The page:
OPINION: Regular readers of this column will know that I have been critical of the actions of freedom campers in our district.
This is, of course, a generalisation. Freedom campers with purpose-built, self-contained facilities are most welcome, provided they abide by our rules and bylaws.
The group I refer to, and the ones that are a scourge on the district, are the ones who try to flout the rules by having ‘facilities’ on board that clearly aren’t fit for purpose and don’t get used by the occupants.
To that end, council has put forward suggestions for a rewrite of legislation relating to freedom camping. Residents will be interested in the suggestions we have put forward:
On board facilities should be redefined to specify ‘certified self-contained’ vehicles are those fitted with a fixed facility providing suitable privacy and containing a flush loo. Not something portable thrown in the back to get past the rules.
Freedom camping legislation usefully provides for infringements to be issued by councils for breaches of the Freedom Acting Act. However, currently infringement notices are issued to the person hiring a vehicle and they often leave the country without paying. We are strongly of the view the infringement should sit with the vehicle and thus put the onus on the rental company to collect the fine when the vehicle is returned.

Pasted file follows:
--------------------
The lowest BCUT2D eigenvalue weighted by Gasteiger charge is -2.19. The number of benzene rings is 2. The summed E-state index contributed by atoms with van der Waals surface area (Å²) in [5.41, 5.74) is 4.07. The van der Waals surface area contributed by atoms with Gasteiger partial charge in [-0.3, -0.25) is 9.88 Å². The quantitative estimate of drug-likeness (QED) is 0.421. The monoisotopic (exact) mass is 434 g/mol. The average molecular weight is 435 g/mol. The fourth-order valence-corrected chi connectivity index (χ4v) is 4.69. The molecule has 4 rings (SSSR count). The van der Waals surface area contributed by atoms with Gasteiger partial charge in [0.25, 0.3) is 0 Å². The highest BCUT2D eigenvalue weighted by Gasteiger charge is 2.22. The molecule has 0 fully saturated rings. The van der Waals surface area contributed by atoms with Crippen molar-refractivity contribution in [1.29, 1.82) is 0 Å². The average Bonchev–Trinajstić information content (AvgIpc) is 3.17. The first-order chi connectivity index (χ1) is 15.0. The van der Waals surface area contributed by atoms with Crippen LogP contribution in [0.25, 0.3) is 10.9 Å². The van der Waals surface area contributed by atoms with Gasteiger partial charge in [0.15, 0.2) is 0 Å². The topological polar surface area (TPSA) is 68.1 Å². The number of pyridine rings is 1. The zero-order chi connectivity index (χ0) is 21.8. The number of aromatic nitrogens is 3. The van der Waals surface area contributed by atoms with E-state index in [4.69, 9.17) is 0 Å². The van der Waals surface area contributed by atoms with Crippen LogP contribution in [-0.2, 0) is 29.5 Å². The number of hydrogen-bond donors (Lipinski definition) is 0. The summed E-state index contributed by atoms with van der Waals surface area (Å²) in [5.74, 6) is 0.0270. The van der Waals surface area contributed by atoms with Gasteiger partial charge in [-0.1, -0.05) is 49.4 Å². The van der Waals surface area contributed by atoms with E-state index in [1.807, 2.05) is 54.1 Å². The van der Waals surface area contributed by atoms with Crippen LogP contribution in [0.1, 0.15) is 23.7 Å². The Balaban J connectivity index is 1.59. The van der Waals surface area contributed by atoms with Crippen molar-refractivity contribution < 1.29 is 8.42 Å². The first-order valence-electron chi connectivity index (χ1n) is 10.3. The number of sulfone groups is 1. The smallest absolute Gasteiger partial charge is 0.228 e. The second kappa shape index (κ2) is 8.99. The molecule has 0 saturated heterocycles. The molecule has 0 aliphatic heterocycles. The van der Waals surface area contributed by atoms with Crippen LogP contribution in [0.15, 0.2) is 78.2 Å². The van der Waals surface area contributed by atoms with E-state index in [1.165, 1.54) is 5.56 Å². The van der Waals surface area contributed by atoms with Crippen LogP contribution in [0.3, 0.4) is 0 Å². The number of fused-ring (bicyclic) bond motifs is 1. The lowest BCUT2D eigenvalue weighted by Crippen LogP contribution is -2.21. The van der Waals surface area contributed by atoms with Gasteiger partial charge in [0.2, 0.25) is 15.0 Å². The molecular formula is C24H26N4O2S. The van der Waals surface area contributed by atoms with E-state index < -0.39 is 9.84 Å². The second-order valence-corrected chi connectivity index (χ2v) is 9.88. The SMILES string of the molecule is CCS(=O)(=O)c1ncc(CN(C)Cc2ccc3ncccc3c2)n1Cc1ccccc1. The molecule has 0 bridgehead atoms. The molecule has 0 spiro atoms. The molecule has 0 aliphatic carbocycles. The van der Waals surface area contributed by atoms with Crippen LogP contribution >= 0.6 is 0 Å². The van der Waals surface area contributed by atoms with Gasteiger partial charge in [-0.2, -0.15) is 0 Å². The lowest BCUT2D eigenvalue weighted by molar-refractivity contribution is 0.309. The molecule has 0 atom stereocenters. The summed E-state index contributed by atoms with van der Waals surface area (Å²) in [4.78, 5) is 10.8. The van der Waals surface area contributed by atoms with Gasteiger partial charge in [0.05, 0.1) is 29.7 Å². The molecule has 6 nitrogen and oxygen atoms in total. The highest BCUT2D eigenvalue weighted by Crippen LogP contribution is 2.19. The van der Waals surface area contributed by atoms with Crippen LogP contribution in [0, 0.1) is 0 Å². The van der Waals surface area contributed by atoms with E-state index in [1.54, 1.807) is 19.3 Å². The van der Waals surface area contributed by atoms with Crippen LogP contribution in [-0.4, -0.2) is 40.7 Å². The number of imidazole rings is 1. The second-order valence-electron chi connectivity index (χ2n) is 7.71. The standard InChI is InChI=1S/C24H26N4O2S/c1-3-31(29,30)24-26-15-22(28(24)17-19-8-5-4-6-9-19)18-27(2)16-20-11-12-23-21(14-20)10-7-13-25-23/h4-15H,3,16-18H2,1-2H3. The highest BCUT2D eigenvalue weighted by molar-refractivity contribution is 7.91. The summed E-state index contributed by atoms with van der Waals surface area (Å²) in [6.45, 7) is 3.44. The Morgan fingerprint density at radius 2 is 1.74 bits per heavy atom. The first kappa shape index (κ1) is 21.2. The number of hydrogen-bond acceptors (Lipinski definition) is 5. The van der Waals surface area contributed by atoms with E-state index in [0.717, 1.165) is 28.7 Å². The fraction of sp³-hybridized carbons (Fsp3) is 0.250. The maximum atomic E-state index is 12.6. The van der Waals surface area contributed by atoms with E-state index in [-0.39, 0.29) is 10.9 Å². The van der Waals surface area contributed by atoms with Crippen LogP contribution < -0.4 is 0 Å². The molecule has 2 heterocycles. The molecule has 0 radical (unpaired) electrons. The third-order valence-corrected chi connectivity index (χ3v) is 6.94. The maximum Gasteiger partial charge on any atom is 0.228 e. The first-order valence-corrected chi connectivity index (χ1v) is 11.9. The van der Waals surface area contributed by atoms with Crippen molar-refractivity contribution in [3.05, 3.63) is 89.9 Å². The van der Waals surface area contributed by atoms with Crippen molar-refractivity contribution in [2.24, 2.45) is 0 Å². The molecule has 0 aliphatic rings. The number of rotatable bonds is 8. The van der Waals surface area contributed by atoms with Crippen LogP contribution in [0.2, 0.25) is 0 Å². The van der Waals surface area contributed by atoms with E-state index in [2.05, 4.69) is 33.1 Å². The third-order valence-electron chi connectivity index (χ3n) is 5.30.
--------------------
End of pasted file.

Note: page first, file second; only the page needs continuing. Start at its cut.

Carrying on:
We want the ability to limit the locations that freedom campers can use rather than the limited authority we have currently. We believe there should be specified freedom camping areas.
Council is seeking consistency across the country. The Act enables individual councils to interpret the freedom camping laws as they see fit. It would be better for visitors and the country as a whole to have standardised practices throughout the country.
It is the Government’s responsibility to make changes to legislation if it isn’t meeting the outcomes it was designed for. We can only offer our suggestions, albeit from a position of considerable experience, but I am sure we will get a fair hearing.
Freedom camping is an issue of concern to a large number of residents across the district. Personally, as witnessed on my early morning runs around Lake Hayes, the reserve area at the northern end of the lake has become a default camping ground rather than a recreation area.
This camping creep into our recreational areas has come far enough – it’s time to take our spaces back.
Jim Boult is the Queenstown Lakes mayor